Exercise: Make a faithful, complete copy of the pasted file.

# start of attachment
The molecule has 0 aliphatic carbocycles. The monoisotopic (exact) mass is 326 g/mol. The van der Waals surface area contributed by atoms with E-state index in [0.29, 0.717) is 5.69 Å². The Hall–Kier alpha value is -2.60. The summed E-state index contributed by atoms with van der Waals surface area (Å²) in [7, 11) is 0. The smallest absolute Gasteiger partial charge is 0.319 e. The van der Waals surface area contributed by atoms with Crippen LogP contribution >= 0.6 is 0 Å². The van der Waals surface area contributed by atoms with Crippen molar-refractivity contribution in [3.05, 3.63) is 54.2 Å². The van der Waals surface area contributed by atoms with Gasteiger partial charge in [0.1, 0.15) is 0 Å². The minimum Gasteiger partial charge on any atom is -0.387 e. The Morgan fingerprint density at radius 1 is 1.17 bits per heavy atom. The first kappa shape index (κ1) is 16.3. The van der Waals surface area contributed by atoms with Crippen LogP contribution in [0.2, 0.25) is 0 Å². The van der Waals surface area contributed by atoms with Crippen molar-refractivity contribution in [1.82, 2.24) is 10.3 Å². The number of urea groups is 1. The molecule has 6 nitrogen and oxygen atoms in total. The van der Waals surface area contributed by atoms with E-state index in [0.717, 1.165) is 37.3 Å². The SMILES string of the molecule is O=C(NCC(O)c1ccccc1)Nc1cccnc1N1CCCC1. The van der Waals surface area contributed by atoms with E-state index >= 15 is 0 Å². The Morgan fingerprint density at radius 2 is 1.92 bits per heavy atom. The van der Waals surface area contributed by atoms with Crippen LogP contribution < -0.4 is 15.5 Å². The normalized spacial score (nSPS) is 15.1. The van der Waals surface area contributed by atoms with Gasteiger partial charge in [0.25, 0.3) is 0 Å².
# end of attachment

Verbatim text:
The molecule has 0 aliphatic carbocycles. The monoisotopic (exact) mass is 326 g/mol. The van der Waals surface area contributed by atoms with E-state index in [0.29, 0.717) is 5.69 Å². The Hall–Kier alpha value is -2.60. The summed E-state index contributed by atoms with van der Waals surface area (Å²) in [7, 11) is 0. The smallest absolute Gasteiger partial charge is 0.319 e. The van der Waals surface area contributed by atoms with Crippen LogP contribution >= 0.6 is 0 Å². The van der Waals surface area contributed by atoms with Crippen molar-refractivity contribution in [3.05, 3.63) is 54.2 Å². The van der Waals surface area contributed by atoms with Gasteiger partial charge in [0.1, 0.15) is 0 Å². The minimum Gasteiger partial charge on any atom is -0.387 e. The Morgan fingerprint density at radius 1 is 1.17 bits per heavy atom. The first kappa shape index (κ1) is 16.3. The van der Waals surface area contributed by atoms with Crippen LogP contribution in [0.2, 0.25) is 0 Å². The van der Waals surface area contributed by atoms with Crippen molar-refractivity contribution in [1.82, 2.24) is 10.3 Å². The number of urea groups is 1. The molecule has 6 nitrogen and oxygen atoms in total. The van der Waals surface area contributed by atoms with E-state index in [0.717, 1.165) is 37.3 Å². The SMILES string of the molecule is O=C(NCC(O)c1ccccc1)Nc1cccnc1N1CCCC1. The van der Waals surface area contributed by atoms with E-state index >= 15 is 0 Å². The Morgan fingerprint density at radius 2 is 1.92 bits per heavy atom. The van der Waals surface area contributed by atoms with Crippen LogP contribution < -0.4 is 15.5 Å². The normalized spacial score (nSPS) is 15.1. The van der Waals surface area contributed by atoms with Gasteiger partial charge in [0.25, 0.3) is 0 Å².